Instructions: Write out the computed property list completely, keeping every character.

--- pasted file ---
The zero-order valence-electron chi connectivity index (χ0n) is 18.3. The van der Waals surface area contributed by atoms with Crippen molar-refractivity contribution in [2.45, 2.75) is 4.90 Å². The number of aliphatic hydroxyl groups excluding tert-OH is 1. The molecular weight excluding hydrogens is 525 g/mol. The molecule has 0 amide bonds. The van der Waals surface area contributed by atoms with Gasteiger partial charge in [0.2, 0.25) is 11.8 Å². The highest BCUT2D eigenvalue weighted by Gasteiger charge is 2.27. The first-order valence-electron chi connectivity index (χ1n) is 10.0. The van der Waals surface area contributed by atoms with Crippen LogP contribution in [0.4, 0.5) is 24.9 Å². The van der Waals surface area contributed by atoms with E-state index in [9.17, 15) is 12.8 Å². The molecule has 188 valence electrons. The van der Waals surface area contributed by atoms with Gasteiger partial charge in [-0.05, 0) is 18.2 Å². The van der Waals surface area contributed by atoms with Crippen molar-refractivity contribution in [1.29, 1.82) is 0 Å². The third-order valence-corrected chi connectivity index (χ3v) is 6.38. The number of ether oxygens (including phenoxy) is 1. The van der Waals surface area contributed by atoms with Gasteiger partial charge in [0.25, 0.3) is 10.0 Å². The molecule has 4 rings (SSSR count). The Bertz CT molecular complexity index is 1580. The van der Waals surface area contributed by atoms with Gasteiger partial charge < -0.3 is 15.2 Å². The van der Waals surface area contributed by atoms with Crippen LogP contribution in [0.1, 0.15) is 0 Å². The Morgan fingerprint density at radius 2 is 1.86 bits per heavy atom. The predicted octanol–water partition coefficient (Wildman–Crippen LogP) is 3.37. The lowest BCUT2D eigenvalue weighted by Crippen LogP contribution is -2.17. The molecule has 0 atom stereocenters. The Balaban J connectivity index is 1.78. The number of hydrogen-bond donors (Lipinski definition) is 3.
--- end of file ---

The zero-order valence-electron chi connectivity index (χ0n) is 18.3. The van der Waals surface area contributed by atoms with Crippen molar-refractivity contribution in [2.45, 2.75) is 4.90 Å². The number of aliphatic hydroxyl groups excluding tert-OH is 1. The molecular weight excluding hydrogens is 525 g/mol. The molecule has 0 amide bonds. The van der Waals surface area contributed by atoms with Gasteiger partial charge in [0.2, 0.25) is 11.8 Å². The highest BCUT2D eigenvalue weighted by Gasteiger charge is 2.27. The first-order valence-electron chi connectivity index (χ1n) is 10.0. The van der Waals surface area contributed by atoms with Crippen LogP contribution in [0.4, 0.5) is 24.9 Å². The van der Waals surface area contributed by atoms with E-state index in [9.17, 15) is 12.8 Å². The molecule has 188 valence electrons. The van der Waals surface area contributed by atoms with Gasteiger partial charge in [-0.05, 0) is 18.2 Å². The van der Waals surface area contributed by atoms with Crippen molar-refractivity contribution in [1.29, 1.82) is 0 Å². The third-order valence-corrected chi connectivity index (χ3v) is 6.38. The number of ether oxygens (including phenoxy) is 1. The van der Waals surface area contributed by atoms with Gasteiger partial charge in [0.25, 0.3) is 10.0 Å². The molecule has 4 rings (SSSR count). The Bertz CT molecular complexity index is 1580. The van der Waals surface area contributed by atoms with Gasteiger partial charge < -0.3 is 15.2 Å². The van der Waals surface area contributed by atoms with Crippen LogP contribution in [0.1, 0.15) is 0 Å². The Morgan fingerprint density at radius 2 is 1.86 bits per heavy atom. The predicted octanol–water partition coefficient (Wildman–Crippen LogP) is 3.37. The lowest BCUT2D eigenvalue weighted by Crippen LogP contribution is -2.17. The molecule has 0 atom stereocenters. The Balaban J connectivity index is 1.78. The number of hydrogen-bond donors (Lipinski definition) is 3.